LGV is an STI caused by one of three invasive serovars (L1, L2 or L3) of Chlamydia trachomatis. LGV used to be rare in industrialised countries since the mid-1960s. Since 2003, however, there have been a series of LGV outbreaks reported across Europe, occurring mostly among HIV-positive men who have sex with men (MSM). LGV is now considered to be hyperendemic in the UK, with 400 to 500 cases reported annually for the last few years. It typically presents with a proctocolitic syndrome developing over weeks, sometimes with systemic features. It may mimic the signs of IBD.

Endoscopies can look macroscopically similar with proctitis, inflammation and granuloma formation, and histology may be indistinguishable. However, LGV is readily treated with a three-week course of doxycycline 100mg bd. This patient was referred to the GU clinic for further management and screening for other infections. Owing to the duration of his untreated infection, he had developed a rectal stricture, which persisted despite clearance of the underlying infectious process.

Take-home message

This case emphasises the value of taking a sexual history in people presenting with genitourinary symptoms, which includes the anus and rectum in anoreceptive MSM. Studies suggest a substantial proportion of MSM are not ‘out’ to their GP. Had a sexual history been taken sooner, referral to the GU service or an earlier consideration of an STI pathogen may have prevented irreversible complications.

Case 3

A 45-year-old gentleman presents to his GP with symptoms of dysuria, strangury, nocturia and incomplete emptying, in association with dull lower back pain and penile tip pain. He has attended for the same issue on two occasions over the preceding six months, and he tends to improve after a short course of antibiotics, but relapses shortly after. Serial mid-stream urine samples are sterile, but white cells are present. A serum PSA is 2.28mg/l. An ultrasound of the renal tract is normal, with normal bladder emptying. He is advised to attend the GU clinic to rule out an STI.

GP’s diagnosis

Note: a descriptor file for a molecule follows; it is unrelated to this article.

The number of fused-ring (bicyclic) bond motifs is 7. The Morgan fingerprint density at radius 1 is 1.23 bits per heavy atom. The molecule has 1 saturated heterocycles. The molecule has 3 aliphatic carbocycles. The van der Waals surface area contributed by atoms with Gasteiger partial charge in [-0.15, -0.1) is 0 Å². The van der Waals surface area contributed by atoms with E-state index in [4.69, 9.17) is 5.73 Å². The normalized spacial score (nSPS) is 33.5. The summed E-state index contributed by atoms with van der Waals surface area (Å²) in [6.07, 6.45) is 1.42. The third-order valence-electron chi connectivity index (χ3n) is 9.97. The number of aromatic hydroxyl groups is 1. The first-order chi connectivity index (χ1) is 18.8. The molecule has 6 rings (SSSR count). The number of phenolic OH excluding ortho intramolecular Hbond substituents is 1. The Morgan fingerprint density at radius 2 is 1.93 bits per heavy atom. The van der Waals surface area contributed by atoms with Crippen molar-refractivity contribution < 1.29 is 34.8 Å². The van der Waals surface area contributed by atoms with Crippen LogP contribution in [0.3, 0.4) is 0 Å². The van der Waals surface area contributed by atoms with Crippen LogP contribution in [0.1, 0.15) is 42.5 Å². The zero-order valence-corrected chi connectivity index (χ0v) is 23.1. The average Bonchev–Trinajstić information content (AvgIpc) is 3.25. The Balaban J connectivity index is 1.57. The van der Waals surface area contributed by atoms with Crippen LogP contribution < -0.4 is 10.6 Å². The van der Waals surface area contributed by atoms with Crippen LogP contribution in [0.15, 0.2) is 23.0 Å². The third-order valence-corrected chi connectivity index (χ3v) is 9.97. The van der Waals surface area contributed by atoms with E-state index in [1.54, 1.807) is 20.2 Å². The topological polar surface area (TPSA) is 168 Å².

Recurrent UTI.

Actual diagnosis

Chronic bacterial prostatitis.

Clues

The spectrum and chronicity of symptoms is suggestive of prostatitis. Further questions revealed a history of mild erectile dysfunction, pain on ejaculation, and post-ejaculatory burning. A semen culture was positive for Escherichia coli. An MRI scan showed a structurally normal prostate, but with peripheral enhancement post-contrast, supporting the diagnosis. The patient received prolonged antimicrobial therapy, as directed by the sensitivity of the underlying organism, and a short course of α-blockers. He was much improved at three-month follow-up.

Take-home message

Recurrent UTIs in men should be questioned, and prostatitis should be considered in all age groups. Prostatitis is common, but symptoms are non-specific and variable, and it is often misdiagnosed. Treatment requires prolonged antimicrobial therapy, and a holistic approach. A proportion of men will develop chronic pelvic pain or lower urinary tract symptoms if left untreated.

Dr Michael Rayment is a consultant in HIV and sexual health at Chelsea and Westminster NHS Foundation Trust

Dr Sharanjit Dhoot is a specialty doctor in genitourinary medicine and HIV at Chelsea and Westminster NHS Foundation Trust

Dr Taslima Rashid is a specialty registrar in genitourinary medicine and HIV at Chelsea and Westminster NHS Foundation Trust

 

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Readers' comments (3)

  • Thank you for this enlightening discussion.
    I must confess, I would not routinely ask a young male with symptoms of IBD whether he participated in receptive anal sex.

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  • Azeem Majeed

    Thank you. Very interesting cases.

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  • Interesting and useful.